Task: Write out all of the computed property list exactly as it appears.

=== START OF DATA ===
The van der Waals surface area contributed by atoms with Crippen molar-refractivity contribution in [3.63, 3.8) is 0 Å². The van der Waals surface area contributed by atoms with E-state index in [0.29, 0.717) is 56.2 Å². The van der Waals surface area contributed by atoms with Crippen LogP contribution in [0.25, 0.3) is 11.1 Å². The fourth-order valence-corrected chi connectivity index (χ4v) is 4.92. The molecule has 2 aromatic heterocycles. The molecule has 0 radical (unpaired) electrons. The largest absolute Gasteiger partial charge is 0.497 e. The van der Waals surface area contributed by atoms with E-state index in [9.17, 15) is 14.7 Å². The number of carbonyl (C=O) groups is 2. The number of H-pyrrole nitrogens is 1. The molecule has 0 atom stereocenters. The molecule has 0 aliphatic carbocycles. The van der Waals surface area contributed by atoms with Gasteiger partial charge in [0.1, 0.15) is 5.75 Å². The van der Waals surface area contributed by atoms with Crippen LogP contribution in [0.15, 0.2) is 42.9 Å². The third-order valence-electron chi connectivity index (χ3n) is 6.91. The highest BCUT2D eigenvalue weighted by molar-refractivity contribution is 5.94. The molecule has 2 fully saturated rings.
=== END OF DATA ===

The van der Waals surface area contributed by atoms with Crippen molar-refractivity contribution in [3.63, 3.8) is 0 Å². The van der Waals surface area contributed by atoms with E-state index in [0.29, 0.717) is 56.2 Å². The van der Waals surface area contributed by atoms with Crippen LogP contribution in [0.25, 0.3) is 11.1 Å². The fourth-order valence-corrected chi connectivity index (χ4v) is 4.92. The molecule has 2 aromatic heterocycles. The molecule has 0 radical (unpaired) electrons. The largest absolute Gasteiger partial charge is 0.497 e. The van der Waals surface area contributed by atoms with E-state index in [9.17, 15) is 14.7 Å². The number of carbonyl (C=O) groups is 2. The number of H-pyrrole nitrogens is 1. The molecule has 0 atom stereocenters. The molecule has 0 aliphatic carbocycles. The van der Waals surface area contributed by atoms with Gasteiger partial charge in [0.1, 0.15) is 5.75 Å². The van der Waals surface area contributed by atoms with Crippen LogP contribution in [0.15, 0.2) is 42.9 Å². The third-order valence-electron chi connectivity index (χ3n) is 6.91. The highest BCUT2D eigenvalue weighted by molar-refractivity contribution is 5.94. The molecule has 2 fully saturated rings.